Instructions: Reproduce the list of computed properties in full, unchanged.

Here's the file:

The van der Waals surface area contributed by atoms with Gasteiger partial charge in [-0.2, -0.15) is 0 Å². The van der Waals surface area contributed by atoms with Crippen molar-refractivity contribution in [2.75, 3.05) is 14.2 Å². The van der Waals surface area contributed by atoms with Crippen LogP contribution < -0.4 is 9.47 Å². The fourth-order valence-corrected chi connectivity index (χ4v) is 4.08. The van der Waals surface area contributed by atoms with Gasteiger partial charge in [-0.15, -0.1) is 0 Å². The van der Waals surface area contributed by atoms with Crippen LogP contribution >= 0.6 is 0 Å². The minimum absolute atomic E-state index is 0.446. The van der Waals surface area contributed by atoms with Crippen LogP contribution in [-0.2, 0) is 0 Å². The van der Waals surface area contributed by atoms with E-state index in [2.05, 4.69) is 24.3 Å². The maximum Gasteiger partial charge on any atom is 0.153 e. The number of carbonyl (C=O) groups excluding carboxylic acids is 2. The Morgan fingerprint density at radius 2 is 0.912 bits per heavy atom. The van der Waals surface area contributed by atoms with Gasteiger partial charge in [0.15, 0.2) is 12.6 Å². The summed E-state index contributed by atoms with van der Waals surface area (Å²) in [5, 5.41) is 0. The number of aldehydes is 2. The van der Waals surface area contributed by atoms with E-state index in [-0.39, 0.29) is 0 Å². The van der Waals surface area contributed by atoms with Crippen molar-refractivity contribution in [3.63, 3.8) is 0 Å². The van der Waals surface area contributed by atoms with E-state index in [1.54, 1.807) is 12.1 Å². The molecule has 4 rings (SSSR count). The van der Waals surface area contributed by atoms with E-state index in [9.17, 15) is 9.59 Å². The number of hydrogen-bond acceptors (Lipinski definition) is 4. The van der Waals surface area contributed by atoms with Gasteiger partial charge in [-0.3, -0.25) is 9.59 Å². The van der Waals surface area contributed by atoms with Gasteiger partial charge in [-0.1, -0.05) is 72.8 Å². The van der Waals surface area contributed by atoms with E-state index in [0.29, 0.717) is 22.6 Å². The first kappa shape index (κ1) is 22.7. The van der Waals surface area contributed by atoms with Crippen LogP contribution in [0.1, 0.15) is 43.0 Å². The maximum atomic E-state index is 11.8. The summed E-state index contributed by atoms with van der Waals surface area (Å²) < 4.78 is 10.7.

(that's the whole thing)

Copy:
The van der Waals surface area contributed by atoms with Gasteiger partial charge in [-0.2, -0.15) is 0 Å². The van der Waals surface area contributed by atoms with Crippen molar-refractivity contribution in [2.75, 3.05) is 14.2 Å². The van der Waals surface area contributed by atoms with Crippen LogP contribution < -0.4 is 9.47 Å². The fourth-order valence-corrected chi connectivity index (χ4v) is 4.08. The van der Waals surface area contributed by atoms with Gasteiger partial charge in [-0.15, -0.1) is 0 Å². The van der Waals surface area contributed by atoms with Crippen LogP contribution >= 0.6 is 0 Å². The minimum absolute atomic E-state index is 0.446. The van der Waals surface area contributed by atoms with Crippen LogP contribution in [-0.2, 0) is 0 Å². The van der Waals surface area contributed by atoms with E-state index in [2.05, 4.69) is 24.3 Å². The maximum Gasteiger partial charge on any atom is 0.153 e. The number of carbonyl (C=O) groups excluding carboxylic acids is 2. The Morgan fingerprint density at radius 2 is 0.912 bits per heavy atom. The van der Waals surface area contributed by atoms with Gasteiger partial charge in [0.15, 0.2) is 12.6 Å². The summed E-state index contributed by atoms with van der Waals surface area (Å²) in [5, 5.41) is 0. The number of aldehydes is 2. The van der Waals surface area contributed by atoms with E-state index in [-0.39, 0.29) is 0 Å². The van der Waals surface area contributed by atoms with Crippen molar-refractivity contribution in [3.63, 3.8) is 0 Å². The van der Waals surface area contributed by atoms with E-state index in [1.54, 1.807) is 12.1 Å². The molecule has 4 rings (SSSR count). The van der Waals surface area contributed by atoms with E-state index in [9.17, 15) is 9.59 Å². The number of hydrogen-bond acceptors (Lipinski definition) is 4. The van der Waals surface area contributed by atoms with Gasteiger partial charge in [-0.3, -0.25) is 9.59 Å². The van der Waals surface area contributed by atoms with Gasteiger partial charge in [-0.1, -0.05) is 72.8 Å². The van der Waals surface area contributed by atoms with E-state index in [0.29, 0.717) is 22.6 Å². The first kappa shape index (κ1) is 22.7. The van der Waals surface area contributed by atoms with Crippen LogP contribution in [0.1, 0.15) is 43.0 Å². The maximum atomic E-state index is 11.8. The summed E-state index contributed by atoms with van der Waals surface area (Å²) < 4.78 is 10.7.